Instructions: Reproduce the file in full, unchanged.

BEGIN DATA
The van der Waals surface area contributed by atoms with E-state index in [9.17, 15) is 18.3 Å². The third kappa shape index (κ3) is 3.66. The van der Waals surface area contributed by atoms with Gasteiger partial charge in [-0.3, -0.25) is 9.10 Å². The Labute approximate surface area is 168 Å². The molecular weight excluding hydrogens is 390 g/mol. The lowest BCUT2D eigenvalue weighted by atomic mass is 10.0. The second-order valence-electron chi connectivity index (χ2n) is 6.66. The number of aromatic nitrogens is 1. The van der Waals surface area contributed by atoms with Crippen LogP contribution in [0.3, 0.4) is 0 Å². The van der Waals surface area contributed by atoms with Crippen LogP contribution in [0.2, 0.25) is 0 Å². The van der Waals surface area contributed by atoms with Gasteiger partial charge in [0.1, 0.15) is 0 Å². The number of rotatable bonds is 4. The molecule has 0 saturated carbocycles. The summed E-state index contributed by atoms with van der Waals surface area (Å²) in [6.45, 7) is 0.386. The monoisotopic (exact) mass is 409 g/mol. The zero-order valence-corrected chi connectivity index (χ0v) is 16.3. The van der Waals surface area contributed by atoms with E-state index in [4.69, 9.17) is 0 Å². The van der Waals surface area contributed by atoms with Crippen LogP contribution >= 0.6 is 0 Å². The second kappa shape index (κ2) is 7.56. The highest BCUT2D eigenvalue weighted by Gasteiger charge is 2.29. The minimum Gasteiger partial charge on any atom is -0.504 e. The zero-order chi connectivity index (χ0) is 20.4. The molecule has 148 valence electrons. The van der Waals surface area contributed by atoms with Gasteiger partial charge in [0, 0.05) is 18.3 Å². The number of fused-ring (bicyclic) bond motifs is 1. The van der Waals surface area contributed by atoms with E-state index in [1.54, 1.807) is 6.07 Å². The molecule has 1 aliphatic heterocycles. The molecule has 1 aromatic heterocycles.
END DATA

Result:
The van der Waals surface area contributed by atoms with E-state index in [9.17, 15) is 18.3 Å². The third kappa shape index (κ3) is 3.66. The van der Waals surface area contributed by atoms with Gasteiger partial charge in [-0.3, -0.25) is 9.10 Å². The Labute approximate surface area is 168 Å². The molecular weight excluding hydrogens is 390 g/mol. The lowest BCUT2D eigenvalue weighted by atomic mass is 10.0. The second-order valence-electron chi connectivity index (χ2n) is 6.66. The number of aromatic nitrogens is 1. The van der Waals surface area contributed by atoms with Crippen LogP contribution in [0.3, 0.4) is 0 Å². The van der Waals surface area contributed by atoms with Crippen LogP contribution in [0.2, 0.25) is 0 Å². The van der Waals surface area contributed by atoms with Gasteiger partial charge in [0.1, 0.15) is 0 Å². The number of rotatable bonds is 4. The molecule has 0 saturated carbocycles. The summed E-state index contributed by atoms with van der Waals surface area (Å²) in [6.45, 7) is 0.386. The monoisotopic (exact) mass is 409 g/mol. The zero-order valence-corrected chi connectivity index (χ0v) is 16.3. The van der Waals surface area contributed by atoms with E-state index in [4.69, 9.17) is 0 Å². The van der Waals surface area contributed by atoms with Crippen LogP contribution >= 0.6 is 0 Å². The second kappa shape index (κ2) is 7.56. The highest BCUT2D eigenvalue weighted by Gasteiger charge is 2.29. The minimum Gasteiger partial charge on any atom is -0.504 e. The zero-order chi connectivity index (χ0) is 20.4. The molecule has 148 valence electrons. The van der Waals surface area contributed by atoms with Gasteiger partial charge in [0, 0.05) is 18.3 Å². The number of fused-ring (bicyclic) bond motifs is 1. The van der Waals surface area contributed by atoms with E-state index in [1.54, 1.807) is 6.07 Å². The molecule has 1 aliphatic heterocycles. The molecule has 1 aromatic heterocycles.